Simple Blood Test Is All It Takes During Prostate Cancer Awareness Month
One blood test is all it takes to evaluate the health of a man’s prostate, information that could prove life-saving if cancerous cells are growing there.
September is Prostate Cancer Awareness Month and Dr. Ryan Dorin, a urologist with Hartford HealthCare’s Tallwood Urology & Kidney Institute, said the prostate-specific antigen (PSA) blood test is a critical part of men’s annual physical check-ups after the age of 50, except in men with a family history of the disease. They, he said, should start testing earlier after discussing their case with a urologist.
The PSA detects the earliest signs of prostate cancer cells, ideally at a time when treatment can be most effective.
“Early detection of prostate cancer greatly increases the chance of cure, and allows a man with prostate cancer to have many options for successful treatment,” Dr. Dorin said. “Without screening tests, most prostate cancer will not be detected until it is already advanced and incurable.”
Between the ages of 50 and 70, men at average risk for prostate cancer should have a PSA screening at least every two years, he noted.
“It is not recommended to go more than two years between screening tests,” he said.
Men with a first-degree relative who had prostate cancer, however, must be more cautious. They have a one in three chance of being diagnosed during their lifetime, compared to a one in six chance for men without such a family history.
“Men with a first-degree relative — a brother or father — with prostate cancer should begin screening 10 years before the age at which their relative was diagnosed,” Dr. Dorin explained.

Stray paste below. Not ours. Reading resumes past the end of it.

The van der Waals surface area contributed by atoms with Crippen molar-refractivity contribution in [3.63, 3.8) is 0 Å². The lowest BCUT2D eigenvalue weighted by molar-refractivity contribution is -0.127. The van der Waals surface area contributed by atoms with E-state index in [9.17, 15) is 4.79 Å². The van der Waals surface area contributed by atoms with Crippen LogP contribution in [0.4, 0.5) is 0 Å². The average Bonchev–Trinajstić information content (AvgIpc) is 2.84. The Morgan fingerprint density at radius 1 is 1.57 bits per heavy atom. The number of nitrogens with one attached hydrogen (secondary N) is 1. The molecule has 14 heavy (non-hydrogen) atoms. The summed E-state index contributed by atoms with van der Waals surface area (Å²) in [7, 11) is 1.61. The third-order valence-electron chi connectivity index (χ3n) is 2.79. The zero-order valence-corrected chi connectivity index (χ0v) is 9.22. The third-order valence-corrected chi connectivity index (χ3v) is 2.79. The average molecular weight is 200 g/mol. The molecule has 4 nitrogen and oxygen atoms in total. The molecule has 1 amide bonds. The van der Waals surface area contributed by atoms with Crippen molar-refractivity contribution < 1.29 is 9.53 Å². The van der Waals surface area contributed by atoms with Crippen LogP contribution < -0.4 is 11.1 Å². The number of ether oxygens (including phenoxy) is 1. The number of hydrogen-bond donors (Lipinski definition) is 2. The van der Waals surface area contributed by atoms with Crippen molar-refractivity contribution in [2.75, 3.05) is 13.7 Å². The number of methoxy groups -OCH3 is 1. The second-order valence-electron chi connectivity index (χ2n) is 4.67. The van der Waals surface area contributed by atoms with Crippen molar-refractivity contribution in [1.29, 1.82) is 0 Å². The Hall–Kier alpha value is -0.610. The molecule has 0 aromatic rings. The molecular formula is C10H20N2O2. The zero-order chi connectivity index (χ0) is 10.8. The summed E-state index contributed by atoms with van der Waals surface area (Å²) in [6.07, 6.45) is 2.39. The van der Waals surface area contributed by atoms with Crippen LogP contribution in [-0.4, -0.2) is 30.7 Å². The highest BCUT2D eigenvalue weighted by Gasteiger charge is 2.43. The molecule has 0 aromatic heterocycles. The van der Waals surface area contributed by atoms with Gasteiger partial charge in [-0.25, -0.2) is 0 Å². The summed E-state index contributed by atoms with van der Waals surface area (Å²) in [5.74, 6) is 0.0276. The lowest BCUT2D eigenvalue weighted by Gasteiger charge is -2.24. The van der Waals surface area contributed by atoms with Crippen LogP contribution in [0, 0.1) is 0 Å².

If the PSA levels are elevated, men are referred to a urologist for consultation and to determine next steps. Tallwood last year launched a Multidisciplinary Prostate Cancer Virtual Visit Clinic to make this step easier and more convenient for patients and their families. Through this program, men have two options – they can go for an in-person visit with a participating urologist, and then “meet” with other specialists virtually from the urologist’s office; or they can meet all three of the participating providers virtually from the comfort of their own home.
In addition to urologists/urologic surgeons like Dr. Dorin, the program draws together medical oncologists, who can explain treatments, precision medicine and genetics; and radiation oncologists, who address state-of-the-art radiation therapies. Tallwood maintains virtual teams across the state to bring the care close to home for patients.
“The reaction of patients to the Multidisciplinary Clinic has been overwhelmingly positive. We have conducted more than 60 of these visits with universally high patient satisfaction scores,” Dr. Dorin said. “These visits allow patients to receive multiple expert opinions and hear about the full range of treatment options for their prostate cancer in one comprehensive visit, instead of driving around to multiple appointments.”
For more information on the Multidisciplinary Prostate Cancer Virtual Visit Clinic, go to www.hartfordhealthcare.org/ProstateCancerVirtualVisits.